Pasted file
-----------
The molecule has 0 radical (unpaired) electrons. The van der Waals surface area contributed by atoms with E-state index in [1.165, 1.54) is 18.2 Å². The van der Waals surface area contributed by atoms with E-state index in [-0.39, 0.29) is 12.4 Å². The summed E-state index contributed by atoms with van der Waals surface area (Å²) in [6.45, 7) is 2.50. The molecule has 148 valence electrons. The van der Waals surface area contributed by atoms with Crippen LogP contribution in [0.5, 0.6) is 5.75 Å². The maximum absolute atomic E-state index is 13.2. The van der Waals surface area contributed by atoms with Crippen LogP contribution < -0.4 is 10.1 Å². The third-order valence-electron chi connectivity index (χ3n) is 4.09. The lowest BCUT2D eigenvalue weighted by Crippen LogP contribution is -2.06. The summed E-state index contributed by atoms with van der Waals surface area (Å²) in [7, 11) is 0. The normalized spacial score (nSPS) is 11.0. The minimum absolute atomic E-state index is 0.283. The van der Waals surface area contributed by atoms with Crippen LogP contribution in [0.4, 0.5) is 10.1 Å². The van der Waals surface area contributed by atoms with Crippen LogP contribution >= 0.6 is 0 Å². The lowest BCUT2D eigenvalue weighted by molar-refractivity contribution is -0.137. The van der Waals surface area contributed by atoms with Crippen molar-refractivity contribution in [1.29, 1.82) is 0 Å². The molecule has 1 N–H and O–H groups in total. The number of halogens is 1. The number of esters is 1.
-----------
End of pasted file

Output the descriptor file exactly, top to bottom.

The molecule has 0 radical (unpaired) electrons. The van der Waals surface area contributed by atoms with E-state index in [1.165, 1.54) is 18.2 Å². The van der Waals surface area contributed by atoms with E-state index in [-0.39, 0.29) is 12.4 Å². The summed E-state index contributed by atoms with van der Waals surface area (Å²) in [6.45, 7) is 2.50. The molecule has 148 valence electrons. The van der Waals surface area contributed by atoms with Crippen LogP contribution in [0.5, 0.6) is 5.75 Å². The maximum absolute atomic E-state index is 13.2. The van der Waals surface area contributed by atoms with Crippen LogP contribution < -0.4 is 10.1 Å². The third-order valence-electron chi connectivity index (χ3n) is 4.09. The lowest BCUT2D eigenvalue weighted by Crippen LogP contribution is -2.06. The summed E-state index contributed by atoms with van der Waals surface area (Å²) in [7, 11) is 0. The normalized spacial score (nSPS) is 11.0. The minimum absolute atomic E-state index is 0.283. The van der Waals surface area contributed by atoms with Crippen LogP contribution in [0.4, 0.5) is 10.1 Å². The van der Waals surface area contributed by atoms with Crippen LogP contribution >= 0.6 is 0 Å². The lowest BCUT2D eigenvalue weighted by molar-refractivity contribution is -0.137. The van der Waals surface area contributed by atoms with Crippen molar-refractivity contribution in [1.29, 1.82) is 0 Å². The molecule has 1 N–H and O–H groups in total. The number of halogens is 1. The number of esters is 1.